Jan and John Green

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Event Driven SOA

Event-driven Service Oriented Architecture is an approach to distributed SOA design that promotes the use of smaller, more finite Web Services that can be combined into applications and driven by events that occur in the application. While some human data input may be used to initiate events, the character and quality of the application is known by its automated focus on processing events, without human intervention.

 

The Enterprise Service Bus is the heart of the Service Oriented Architecture and is a software pattern. Some companies produce products that can be used to create and host the ESB pattern. Techniques described and promoted in this wiki work with all products, including IBM WebSphere Message Broker, FUSE/ServiceMix, and Oracle Service Bus/OpenESB. Of these three offerings, IBM WMB is the most advanced and sophisticated. WMB has a toolkit that is used to graphically assemble ESB patterns called Message Flows using drag-and-drop nodes, whereas the other two (ServiceMix and OpenESB) rely on the programmer to construct viable service flows through plain-text Java Business Integration (JBI). JBI has the disadvantage of relying on custom code or open-source parsers whereas WMB's cornerstone advantage is the exemplary work on the XMLNSC and DFDL parsing technology.

 

The most important aspect of any Service Oriented Architecture is the design of data. Because legacy systems must remain operational and in-place, their data formats cannot be changed to improve their efficiency. Application A designed and implemented in the 1980s represents a customer much differently than Application B which was implemented in the 1990s. When the company acquired a competitor in the 2000s, still other data structures defined the customer still differently. Thus the need for the Data Warehouse and several Data Marts, which are central parts of any SOA implementation.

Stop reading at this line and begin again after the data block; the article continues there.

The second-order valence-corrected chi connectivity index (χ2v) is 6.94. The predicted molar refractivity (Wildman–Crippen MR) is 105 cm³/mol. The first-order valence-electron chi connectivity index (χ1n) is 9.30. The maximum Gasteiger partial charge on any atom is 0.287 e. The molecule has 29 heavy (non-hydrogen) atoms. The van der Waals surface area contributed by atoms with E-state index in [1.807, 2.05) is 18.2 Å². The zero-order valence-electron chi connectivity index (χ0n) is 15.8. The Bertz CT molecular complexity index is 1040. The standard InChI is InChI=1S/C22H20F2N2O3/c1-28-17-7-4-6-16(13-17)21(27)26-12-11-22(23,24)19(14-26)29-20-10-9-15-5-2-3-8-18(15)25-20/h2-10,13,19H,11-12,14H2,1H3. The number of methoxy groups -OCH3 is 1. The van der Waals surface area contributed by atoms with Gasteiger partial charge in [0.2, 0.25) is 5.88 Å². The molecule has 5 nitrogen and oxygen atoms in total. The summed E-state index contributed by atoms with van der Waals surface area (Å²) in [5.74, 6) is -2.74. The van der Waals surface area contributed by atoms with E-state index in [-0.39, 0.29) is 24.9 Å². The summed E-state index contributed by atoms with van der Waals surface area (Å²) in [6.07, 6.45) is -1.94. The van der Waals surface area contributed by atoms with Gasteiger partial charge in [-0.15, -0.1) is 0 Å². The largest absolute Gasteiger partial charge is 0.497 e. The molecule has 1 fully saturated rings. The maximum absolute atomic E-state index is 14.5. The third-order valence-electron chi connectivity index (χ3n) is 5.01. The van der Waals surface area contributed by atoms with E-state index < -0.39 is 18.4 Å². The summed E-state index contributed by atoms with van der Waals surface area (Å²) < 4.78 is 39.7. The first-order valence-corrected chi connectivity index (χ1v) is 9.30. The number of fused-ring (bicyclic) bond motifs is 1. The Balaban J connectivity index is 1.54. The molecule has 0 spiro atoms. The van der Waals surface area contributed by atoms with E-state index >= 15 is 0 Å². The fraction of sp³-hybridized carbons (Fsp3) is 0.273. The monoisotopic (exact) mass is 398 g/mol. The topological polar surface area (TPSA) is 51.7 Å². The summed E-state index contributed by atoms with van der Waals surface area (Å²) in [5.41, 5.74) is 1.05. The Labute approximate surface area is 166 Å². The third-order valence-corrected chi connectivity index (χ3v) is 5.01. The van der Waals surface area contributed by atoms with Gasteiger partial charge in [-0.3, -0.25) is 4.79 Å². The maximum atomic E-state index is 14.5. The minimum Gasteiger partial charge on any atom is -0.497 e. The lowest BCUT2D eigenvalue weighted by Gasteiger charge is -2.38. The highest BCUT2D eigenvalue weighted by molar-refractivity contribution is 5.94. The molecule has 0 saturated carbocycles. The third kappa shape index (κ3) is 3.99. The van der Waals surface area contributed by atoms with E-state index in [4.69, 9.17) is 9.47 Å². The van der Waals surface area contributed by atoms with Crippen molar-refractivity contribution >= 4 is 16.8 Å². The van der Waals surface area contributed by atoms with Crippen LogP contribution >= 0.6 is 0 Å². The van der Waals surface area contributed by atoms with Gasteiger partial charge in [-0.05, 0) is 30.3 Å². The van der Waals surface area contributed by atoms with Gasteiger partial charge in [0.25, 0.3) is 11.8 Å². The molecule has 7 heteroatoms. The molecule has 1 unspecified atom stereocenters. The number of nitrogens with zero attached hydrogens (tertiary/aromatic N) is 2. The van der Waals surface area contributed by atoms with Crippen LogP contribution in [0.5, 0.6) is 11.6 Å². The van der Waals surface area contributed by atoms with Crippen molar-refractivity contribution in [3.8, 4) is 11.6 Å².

Connecting Application A to the Data Warehouse can involve extensive data transformation. Usually, this transformation takes place inside the Enterprise Service Bus. Application A's code was debugged a long time ago, and business stakeholders do not want to change what works: code that has already been refined and tested. Therefore, to use a customer data structure from Application A that was written so long ago, the Application A legacy customer data structure is sent to a central location (Data Mart) through the ESB which transforms the Application A customer data structure into the common representation of a customer that is the new standard as stored in the Data Warehouse.

 

Some companies track changes to customer data for various reasons: for example, to know who changed what when. Data history tracking creates what is known as bi-temporal data. Bi-temporal data is very useful to a company when, for example, the company needs supporting data for a lawsuit or other administrative action. Insurance companies use bi-temporal data in many ways, one of the chief uses is to discover insurance fraud or drive changes to other risk management initiatives. The Enterprise Service Bus performs a unique role in creating such records in an efficient way. Insurance company underwriting processes consume bi-temporal data to adjust the rate structure of a particular product. This is an example of how events within a SOA application trigger automatically intelligent responses to protect the company from undue losses. Other examples are energy companies: electric, natural gas, oil and coal producers use bi-temporal event-driven SOA applications to adjust rates of products moment-by-moment.

 

Within this wiki site, there are source code examples that you can use to build a robust Event-Driven SOA architecture. The source code examples are written so that they can run in cooperation with any ESB pattern and any product that implements the ESB pattern. Professional services are available to help you and your company get pointed in the right direction adopting, implementing, and promoting the good direction. lancelotlinc at gmail dot com (785) 260-0150.